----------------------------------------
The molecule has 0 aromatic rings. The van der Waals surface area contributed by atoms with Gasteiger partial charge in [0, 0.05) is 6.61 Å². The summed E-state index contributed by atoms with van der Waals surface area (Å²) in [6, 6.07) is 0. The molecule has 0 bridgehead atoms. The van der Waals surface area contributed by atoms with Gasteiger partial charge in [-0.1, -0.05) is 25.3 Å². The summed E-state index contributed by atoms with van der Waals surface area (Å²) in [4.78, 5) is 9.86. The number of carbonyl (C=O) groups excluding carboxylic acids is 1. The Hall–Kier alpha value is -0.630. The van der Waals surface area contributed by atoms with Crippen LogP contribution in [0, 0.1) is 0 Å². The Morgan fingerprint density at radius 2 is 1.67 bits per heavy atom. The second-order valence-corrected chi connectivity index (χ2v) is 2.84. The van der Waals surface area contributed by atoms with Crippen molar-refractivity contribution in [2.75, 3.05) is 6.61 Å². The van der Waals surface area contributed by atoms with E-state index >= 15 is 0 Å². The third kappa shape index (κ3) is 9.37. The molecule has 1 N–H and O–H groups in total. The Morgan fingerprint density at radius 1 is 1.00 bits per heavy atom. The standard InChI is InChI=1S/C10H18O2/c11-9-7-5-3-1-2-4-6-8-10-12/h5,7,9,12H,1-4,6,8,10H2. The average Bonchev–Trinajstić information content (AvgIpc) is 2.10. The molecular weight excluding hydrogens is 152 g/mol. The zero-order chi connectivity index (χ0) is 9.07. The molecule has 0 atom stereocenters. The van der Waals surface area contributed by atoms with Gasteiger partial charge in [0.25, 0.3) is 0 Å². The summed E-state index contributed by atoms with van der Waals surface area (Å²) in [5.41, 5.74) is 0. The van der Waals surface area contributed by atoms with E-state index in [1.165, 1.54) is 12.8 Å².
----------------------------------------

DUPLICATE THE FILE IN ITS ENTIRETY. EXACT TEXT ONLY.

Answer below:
The molecule has 0 aromatic rings. The van der Waals surface area contributed by atoms with Gasteiger partial charge in [0, 0.05) is 6.61 Å². The summed E-state index contributed by atoms with van der Waals surface area (Å²) in [6, 6.07) is 0. The molecule has 0 bridgehead atoms. The van der Waals surface area contributed by atoms with Gasteiger partial charge in [-0.1, -0.05) is 25.3 Å². The summed E-state index contributed by atoms with van der Waals surface area (Å²) in [4.78, 5) is 9.86. The number of carbonyl (C=O) groups excluding carboxylic acids is 1. The Hall–Kier alpha value is -0.630. The van der Waals surface area contributed by atoms with Crippen LogP contribution in [0, 0.1) is 0 Å². The Morgan fingerprint density at radius 2 is 1.67 bits per heavy atom. The second-order valence-corrected chi connectivity index (χ2v) is 2.84. The van der Waals surface area contributed by atoms with Crippen molar-refractivity contribution in [2.75, 3.05) is 6.61 Å². The van der Waals surface area contributed by atoms with E-state index >= 15 is 0 Å². The third kappa shape index (κ3) is 9.37. The molecule has 1 N–H and O–H groups in total. The Morgan fingerprint density at radius 1 is 1.00 bits per heavy atom. The standard InChI is InChI=1S/C10H18O2/c11-9-7-5-3-1-2-4-6-8-10-12/h5,7,9,12H,1-4,6,8,10H2. The average Bonchev–Trinajstić information content (AvgIpc) is 2.10. The molecular weight excluding hydrogens is 152 g/mol. The zero-order chi connectivity index (χ0) is 9.07. The molecule has 0 atom stereocenters. The van der Waals surface area contributed by atoms with Gasteiger partial charge in [0.25, 0.3) is 0 Å². The summed E-state index contributed by atoms with van der Waals surface area (Å²) in [5.41, 5.74) is 0. The van der Waals surface area contributed by atoms with E-state index in [1.165, 1.54) is 12.8 Å².